I’m a visually learner, so I usually have to see an example of how to something before I do it. I not a very hands on people. When I do labs in my science classes I don’t learn much from them. I follow the directions but I never think deeper then that. This all makes sinse to me now because now that I think about it I’m the type of person who never raises their hand first because I’m afraid of failure. But this isn’t true when I in a comfortable environment with friends and family and familiar objects.
I need to learn to be comfortable in my skin, to not be afraid of judgment. Carpe Diem! I need to seize the day and take chances and risk because their always something to be learned from a new experience.
Baby’s minds are like a lint roller (sponge is way over used), everything sticks to it! They probably don’t even realize their just learned something, they just thought it would be fun to repeat what Dora says. And then a couple of days later you have your kid saying, “ ¿Hola cómo estás?” and your just like where did that come from. I’m jealous of their ability to retain so much information. What makes their learning fast is their curiosity, and open mindedness.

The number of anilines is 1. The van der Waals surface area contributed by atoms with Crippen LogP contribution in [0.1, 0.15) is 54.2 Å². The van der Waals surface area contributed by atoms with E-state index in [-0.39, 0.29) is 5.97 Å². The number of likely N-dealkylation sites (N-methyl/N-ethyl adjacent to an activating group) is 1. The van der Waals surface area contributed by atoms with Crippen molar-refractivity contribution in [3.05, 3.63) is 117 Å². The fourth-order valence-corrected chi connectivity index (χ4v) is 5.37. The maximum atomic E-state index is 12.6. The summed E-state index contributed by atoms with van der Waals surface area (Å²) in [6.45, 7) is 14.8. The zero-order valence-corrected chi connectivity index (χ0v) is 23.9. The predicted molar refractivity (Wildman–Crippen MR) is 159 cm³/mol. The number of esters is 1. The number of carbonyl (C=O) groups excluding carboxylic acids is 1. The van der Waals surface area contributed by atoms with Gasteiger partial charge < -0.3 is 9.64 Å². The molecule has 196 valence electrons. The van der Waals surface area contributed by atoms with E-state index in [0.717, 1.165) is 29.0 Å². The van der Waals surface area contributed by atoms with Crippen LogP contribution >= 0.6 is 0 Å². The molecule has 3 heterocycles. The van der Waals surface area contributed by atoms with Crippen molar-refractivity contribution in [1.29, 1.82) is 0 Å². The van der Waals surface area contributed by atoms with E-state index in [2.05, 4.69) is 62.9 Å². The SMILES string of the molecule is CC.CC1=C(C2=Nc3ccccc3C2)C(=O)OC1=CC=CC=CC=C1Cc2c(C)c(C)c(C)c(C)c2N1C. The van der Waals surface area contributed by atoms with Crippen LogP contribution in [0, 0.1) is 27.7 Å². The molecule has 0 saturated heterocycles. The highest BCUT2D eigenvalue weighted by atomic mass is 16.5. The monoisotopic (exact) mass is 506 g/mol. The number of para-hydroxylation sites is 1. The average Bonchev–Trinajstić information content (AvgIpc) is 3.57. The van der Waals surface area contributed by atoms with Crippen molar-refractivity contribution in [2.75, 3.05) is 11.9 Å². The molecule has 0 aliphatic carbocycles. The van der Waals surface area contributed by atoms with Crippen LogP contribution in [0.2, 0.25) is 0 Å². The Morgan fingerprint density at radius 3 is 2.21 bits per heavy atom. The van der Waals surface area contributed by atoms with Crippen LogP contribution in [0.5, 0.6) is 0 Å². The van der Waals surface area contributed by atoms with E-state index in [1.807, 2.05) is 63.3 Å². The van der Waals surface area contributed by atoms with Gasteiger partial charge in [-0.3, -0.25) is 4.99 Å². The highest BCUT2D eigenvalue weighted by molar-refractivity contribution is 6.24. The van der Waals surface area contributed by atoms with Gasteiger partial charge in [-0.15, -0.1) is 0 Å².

The only time I find myself forcing myself to learn is in a language class. Vocabulary is my worst enemy. I have trouble remembering definitions, and I’m a horrible speller. Learning is fun only when you let yourself go and have fun. Making games and puzzle and switching things up every once in awhile can help keep things fresh in your mind.

I have been taught that you must engage more than just one sense to successfully and efficiently retain information. I have found this to be true, in almost all my subjects. When it comes to history, reading the chapter, thinking about it, interpreting the diagrams, and finally paraphrasing the information into a study guide is the ultimate process by which I obtain information. I find that if I take my time and do this, I am very successful on both my AP US and AP Government tests.